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Happy New Year 2019 and It’s Getting Cold Outside!

Raincatcher’s Volunteers at our Christmas Party. Some Volunteers are missing from this picture and more needed! Happy Gardening in 2019 from our garden to yours.

Q. You have often mentioned cold tolerant vegetable crops and those which are very susceptible to frosty injury.  Could you list these and temperature lows which they can tolerate?

A. This is very difficult to do and be accurate since cold tolerance depends on preconditioning. For instance, if broccoli has been growing in warm conditions and temperatures drop below 22 degrees F., it will probably be killed. If these same broccoli plants had experienced cool weather, they would probably survive the sudden cold.

In general, a frost (31-33 degrees F.) will kill beans, cantaloupe, corn, cucumbers, eggplant, okra, peas, pepper, potatoes, sweet potatoes, squash, tomatoes, and watermelon.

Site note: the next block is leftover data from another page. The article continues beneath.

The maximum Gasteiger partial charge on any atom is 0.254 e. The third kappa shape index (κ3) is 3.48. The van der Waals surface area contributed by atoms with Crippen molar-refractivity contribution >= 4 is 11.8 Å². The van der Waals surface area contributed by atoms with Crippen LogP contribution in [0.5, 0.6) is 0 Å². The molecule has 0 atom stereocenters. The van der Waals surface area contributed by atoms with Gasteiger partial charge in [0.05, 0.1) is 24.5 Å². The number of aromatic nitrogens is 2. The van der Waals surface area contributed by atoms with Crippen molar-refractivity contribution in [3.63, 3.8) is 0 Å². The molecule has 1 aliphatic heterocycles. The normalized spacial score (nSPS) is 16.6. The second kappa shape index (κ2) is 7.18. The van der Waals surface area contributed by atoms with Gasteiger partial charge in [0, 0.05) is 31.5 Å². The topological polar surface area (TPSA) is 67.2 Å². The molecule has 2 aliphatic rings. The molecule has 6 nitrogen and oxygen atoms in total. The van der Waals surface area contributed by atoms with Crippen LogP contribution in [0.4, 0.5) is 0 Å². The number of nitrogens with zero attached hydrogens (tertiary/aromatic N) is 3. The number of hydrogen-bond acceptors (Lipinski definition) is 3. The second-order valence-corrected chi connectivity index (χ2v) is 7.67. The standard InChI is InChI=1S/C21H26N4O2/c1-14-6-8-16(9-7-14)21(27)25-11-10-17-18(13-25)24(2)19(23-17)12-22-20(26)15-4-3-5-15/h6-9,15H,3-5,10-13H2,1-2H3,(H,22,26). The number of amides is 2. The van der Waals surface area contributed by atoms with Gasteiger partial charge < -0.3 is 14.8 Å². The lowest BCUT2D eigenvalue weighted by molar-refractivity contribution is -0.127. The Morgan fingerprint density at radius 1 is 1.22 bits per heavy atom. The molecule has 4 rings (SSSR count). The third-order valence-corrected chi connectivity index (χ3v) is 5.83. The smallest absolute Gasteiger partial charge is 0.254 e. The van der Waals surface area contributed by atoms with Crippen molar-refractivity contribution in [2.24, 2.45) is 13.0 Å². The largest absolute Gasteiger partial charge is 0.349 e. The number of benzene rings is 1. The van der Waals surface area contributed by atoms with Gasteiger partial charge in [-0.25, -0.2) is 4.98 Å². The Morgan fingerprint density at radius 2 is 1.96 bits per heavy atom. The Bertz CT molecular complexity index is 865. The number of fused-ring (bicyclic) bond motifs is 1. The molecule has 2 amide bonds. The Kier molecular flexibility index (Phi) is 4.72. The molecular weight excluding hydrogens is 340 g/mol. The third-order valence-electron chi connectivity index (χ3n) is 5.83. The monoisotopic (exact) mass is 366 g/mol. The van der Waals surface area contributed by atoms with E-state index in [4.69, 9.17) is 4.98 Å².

Colder temperatures (26-31 degrees F.) may burn foliage but will not kill broccoli, cabbage, cauliflower, chard, lettuce, mustard, onion, radish, and turnip.

The real cold weather champs are beets, Brussels sprouts, carrots, collards, kale, parsley, and spinach.

Thank you Aggie Archives for this information!

More about frost protection here.

Cold Tolerant Veggies from Daniel Cunningham here.

Ann Lamb

 

 

More About Frost Protection

A few more tips from our gardeners:

I always cover our variegated pittosporum and cyclamen when it gets down to low 20’s. I use frost cloth now but old sheets have worked just fine in the past. I’ll cover the  garlic, radishes and collards in my garden  to be safe. Susan Swinson

Water  well and cover with frost cloth being sure the cloth is held down but not smashing the leaves–pick some now if it’s at that stage and hope for the best.  It’s not too late to replant after the artic blast–must think positive!! Susan Thornbury

 

Good night garden, stay warm!

Ann Lamb

 

 

Frost Protection For Your Garden and Happy New Year!

A Winter Garden of Black Seeded Simpson Lettuce, Red Sails Lettuce, Rainbow Swiss Chard, Artichoke, Spinach and Broccoli. Frost Cover to be Applied!

Low temperatures are bringing in the new year. You can bet many of us are hoping to protect our winter gardens. Here’s a helpful article to help you prepare!

Ann Lamb

 

 

 

 

 

 

 

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